PITTSFIELD — When students at Crosby Elementary School were having a difficult time returning to school after a year of virtual learning, school leaders decided to launch a diversity, equity and inclusion read-aloud program.
Staff say the program has reminded students that school is a place where they are loved and celebrated.
“We are a whole new Crosby,” Principal Candy Allessio said. “It’s a [new] vibe and a great school.”
Dean of Students Ravan East said the elementary school has come a long way since the year started. When students returned for their first fully in-person year since the pandemic began, some students were clearly “dysregulated,” she said.
Across all grade levels, educators noticed that students were having a hard time being part of a diverse community. About 41 percent of Crosby students are white, 34 percent are Hispanic, 13 percent are multiracial, 10 percent are Black and 1 percent are Native American according to district enrollment data.
Students were having issues with bullying and difficulty with “kind words,” East said.
The dean met with the district’s cultural proficiency coach, Shirley Edgerton, and with Lovelyne Pierre, former director of human resources and diversity and inclusion, to find a solution.
The group decided to work on multiple fronts: Offer more professional development time for teachers to learn how to support culturally informed conversations. And host community forums with the school’s families.
For a student-centered solution, East turned to a program that had worked well for her previous school district in Springfield — monthly read-alouds.
The idea was simple. Each month a group of volunteers would be assigned to one of the 23 classrooms spanning kindergarten to fifth grade and spend a portion of the first hour of the day reading to students.
The reading material was collected by Edgerton, Crosby staff and volunteers from Williams College to highlight strong role models from history, celebrate diverse stories and experiences and encourage students to embrace and share their emotions respectfully.
During the final read-aloud last week, students and volunteers had their pick of stories from the miniature library.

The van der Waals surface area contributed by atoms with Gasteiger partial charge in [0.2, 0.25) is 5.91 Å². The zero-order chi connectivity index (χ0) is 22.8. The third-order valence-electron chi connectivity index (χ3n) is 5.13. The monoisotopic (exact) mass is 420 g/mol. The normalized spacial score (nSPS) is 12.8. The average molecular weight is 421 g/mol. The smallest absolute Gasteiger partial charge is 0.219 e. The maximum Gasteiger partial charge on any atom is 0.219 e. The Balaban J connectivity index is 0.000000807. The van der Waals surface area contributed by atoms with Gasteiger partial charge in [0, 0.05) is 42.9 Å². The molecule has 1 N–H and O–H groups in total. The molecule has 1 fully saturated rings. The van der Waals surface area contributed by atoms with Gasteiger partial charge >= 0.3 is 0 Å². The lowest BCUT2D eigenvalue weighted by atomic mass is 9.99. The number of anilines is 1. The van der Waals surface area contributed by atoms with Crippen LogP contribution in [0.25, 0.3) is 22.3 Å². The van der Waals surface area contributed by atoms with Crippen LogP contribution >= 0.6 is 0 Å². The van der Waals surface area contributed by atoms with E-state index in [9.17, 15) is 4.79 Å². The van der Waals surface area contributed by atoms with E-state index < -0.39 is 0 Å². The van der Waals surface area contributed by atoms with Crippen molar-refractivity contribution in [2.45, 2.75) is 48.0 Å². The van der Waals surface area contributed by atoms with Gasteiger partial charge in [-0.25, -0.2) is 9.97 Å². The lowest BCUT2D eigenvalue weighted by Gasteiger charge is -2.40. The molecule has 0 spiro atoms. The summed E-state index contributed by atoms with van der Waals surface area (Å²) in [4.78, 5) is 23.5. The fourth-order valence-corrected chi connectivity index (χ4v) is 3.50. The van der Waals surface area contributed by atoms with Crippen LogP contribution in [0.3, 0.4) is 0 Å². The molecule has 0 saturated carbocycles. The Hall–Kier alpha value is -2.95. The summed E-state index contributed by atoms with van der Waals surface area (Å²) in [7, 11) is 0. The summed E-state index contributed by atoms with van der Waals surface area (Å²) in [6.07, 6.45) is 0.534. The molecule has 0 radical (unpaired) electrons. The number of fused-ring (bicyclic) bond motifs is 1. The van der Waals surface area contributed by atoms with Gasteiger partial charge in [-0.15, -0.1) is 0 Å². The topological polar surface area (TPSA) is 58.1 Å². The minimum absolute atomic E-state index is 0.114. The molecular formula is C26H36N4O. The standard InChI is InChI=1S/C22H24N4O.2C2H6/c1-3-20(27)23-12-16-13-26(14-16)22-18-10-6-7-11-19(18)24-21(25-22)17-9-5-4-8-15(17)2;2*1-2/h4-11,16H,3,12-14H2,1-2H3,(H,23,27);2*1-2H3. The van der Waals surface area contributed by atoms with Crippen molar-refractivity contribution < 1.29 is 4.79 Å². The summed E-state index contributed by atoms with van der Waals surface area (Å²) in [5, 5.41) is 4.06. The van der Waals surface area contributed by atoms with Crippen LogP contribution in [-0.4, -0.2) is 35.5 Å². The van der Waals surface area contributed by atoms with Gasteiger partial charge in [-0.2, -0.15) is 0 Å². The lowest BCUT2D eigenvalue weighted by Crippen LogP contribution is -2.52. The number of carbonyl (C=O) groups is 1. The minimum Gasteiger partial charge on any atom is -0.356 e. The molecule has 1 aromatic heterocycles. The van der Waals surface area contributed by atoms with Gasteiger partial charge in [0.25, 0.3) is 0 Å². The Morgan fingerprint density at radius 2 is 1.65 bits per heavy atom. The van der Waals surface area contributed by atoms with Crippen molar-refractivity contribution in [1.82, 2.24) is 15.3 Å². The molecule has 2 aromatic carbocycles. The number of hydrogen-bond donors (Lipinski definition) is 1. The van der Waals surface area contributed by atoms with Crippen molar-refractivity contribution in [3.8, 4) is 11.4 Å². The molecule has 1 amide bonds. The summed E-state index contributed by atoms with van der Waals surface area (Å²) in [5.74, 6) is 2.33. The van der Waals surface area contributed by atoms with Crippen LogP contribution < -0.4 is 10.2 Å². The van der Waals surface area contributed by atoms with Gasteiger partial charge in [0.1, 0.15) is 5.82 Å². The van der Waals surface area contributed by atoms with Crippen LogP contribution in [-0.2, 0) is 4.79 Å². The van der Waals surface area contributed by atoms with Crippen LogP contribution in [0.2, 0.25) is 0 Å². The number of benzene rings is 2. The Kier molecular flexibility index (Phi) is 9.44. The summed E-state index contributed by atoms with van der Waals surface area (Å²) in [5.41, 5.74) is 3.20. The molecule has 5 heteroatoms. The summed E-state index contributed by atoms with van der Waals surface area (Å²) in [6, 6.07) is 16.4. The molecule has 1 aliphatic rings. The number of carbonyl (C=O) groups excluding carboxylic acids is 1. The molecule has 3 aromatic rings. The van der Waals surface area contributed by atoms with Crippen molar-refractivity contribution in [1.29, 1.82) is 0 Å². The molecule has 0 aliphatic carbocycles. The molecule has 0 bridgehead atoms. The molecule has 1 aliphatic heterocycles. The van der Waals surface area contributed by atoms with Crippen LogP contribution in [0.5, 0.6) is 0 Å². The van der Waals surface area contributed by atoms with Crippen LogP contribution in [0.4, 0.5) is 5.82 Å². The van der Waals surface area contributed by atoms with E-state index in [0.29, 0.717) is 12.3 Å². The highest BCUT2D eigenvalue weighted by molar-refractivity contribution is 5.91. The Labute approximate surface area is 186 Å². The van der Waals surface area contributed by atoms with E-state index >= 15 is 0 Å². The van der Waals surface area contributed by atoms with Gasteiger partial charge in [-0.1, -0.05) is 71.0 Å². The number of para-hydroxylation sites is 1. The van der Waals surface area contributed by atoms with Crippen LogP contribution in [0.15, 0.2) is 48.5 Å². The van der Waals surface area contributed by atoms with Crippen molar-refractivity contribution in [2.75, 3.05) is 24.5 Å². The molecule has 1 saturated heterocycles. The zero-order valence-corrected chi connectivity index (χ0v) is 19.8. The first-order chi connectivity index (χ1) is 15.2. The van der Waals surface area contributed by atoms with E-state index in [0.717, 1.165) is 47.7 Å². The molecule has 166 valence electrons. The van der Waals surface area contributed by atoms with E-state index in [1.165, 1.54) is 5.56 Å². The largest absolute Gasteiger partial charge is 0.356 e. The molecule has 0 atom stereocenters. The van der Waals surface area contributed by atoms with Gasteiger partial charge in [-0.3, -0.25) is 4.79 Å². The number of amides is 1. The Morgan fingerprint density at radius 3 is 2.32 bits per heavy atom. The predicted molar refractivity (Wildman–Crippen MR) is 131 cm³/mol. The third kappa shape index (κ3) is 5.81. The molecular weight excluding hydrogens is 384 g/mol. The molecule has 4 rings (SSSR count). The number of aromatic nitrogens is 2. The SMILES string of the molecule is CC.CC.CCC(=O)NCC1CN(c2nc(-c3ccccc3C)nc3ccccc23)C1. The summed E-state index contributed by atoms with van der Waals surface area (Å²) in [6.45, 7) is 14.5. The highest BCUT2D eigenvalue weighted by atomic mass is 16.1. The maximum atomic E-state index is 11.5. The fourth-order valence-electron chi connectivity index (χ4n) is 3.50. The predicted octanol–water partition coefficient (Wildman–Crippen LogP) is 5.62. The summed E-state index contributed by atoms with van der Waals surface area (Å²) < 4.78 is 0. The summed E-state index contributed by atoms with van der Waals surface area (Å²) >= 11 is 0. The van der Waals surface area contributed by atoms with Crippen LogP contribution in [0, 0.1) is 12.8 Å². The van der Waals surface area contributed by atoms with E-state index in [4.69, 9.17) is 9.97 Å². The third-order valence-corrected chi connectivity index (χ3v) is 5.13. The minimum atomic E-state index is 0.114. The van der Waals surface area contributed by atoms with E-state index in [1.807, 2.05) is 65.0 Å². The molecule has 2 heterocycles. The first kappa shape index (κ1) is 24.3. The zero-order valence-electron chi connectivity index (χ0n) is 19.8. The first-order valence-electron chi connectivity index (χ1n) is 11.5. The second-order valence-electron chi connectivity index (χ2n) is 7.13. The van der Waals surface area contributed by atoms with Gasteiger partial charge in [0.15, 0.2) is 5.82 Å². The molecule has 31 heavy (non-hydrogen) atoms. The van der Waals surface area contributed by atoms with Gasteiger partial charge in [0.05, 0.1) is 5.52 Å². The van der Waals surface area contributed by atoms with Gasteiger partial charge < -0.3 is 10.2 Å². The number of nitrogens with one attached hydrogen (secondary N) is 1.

First-graders and fourth-graders contemplated books about composer Duke Ellington, abolitionist Harriet Tubman and education activist Malala Yousafzai. The young readers considered titles like “It’s Okay to be Different” by Todd Parr and “We Don’t Eat Our Classmates” by Ryan T. Higgins.
These books provided an important foundation for the program. But East said that what really made it special was the volunteers.
“It was just a really great opportunity for kids to see themselves, but also to see what other career ideas and options that are out there for them,” East said.
She added that elementary students often dream of becoming basketball or football stars. “But how much access do they have to some of the other positions, like being a lawyer or a mayor or an artist?” she asked.
The read-alouds hosted staff and students from Williams College, local artists, scholars, lawyers, accountants, football coaches, police officers and representatives from City Hall — including Mayor Linda Tyer.
Liz Recko-Morrision is one of the volunteers who attended the final read-aloud. She’s been volunteering since the program launched.
In December, Recko-Morrison retired from the psychology department at Berkshire Community College. She said she was looking for a way to give back to the community and was drawn to the program’s goals.
“I’ve loved the books that we have available and I’ve read in kindergarten, second and fourth grade,” Recko-Morrison said. “The kids are great, oh my goodness, and they love having people come in. They’re interested in this.”
Recko-Morrison says the conversations she’s had with students haven’t lasted long — not much longer than a couple minutes in between pages or at the end of the book. But these little moments have stuck with her.
She remembers visiting one class and asking students if they remembered a time when they had to do something hard.
“One young man said, ‘Well, we just moved here and where we lived before was really different — it was a city and so it’s hard to get used to it,’” Recko-Morrison recalled.
A couple of months ago, East said, one of the community readers was a motivational speaker who spoke about growing up with a stutter. A student in the class perked up and spoke of their own stutter, then said, “’One day I can become like you,’” East said. “It was a really genuine moment and that’s really the whole purpose of this.”
East said the program is showing results. Students are working with their teachers on bullying and behavioral issues from the start of the year. “They’re also holding each other accountable,” she said. “Students have really begun to find their voice.”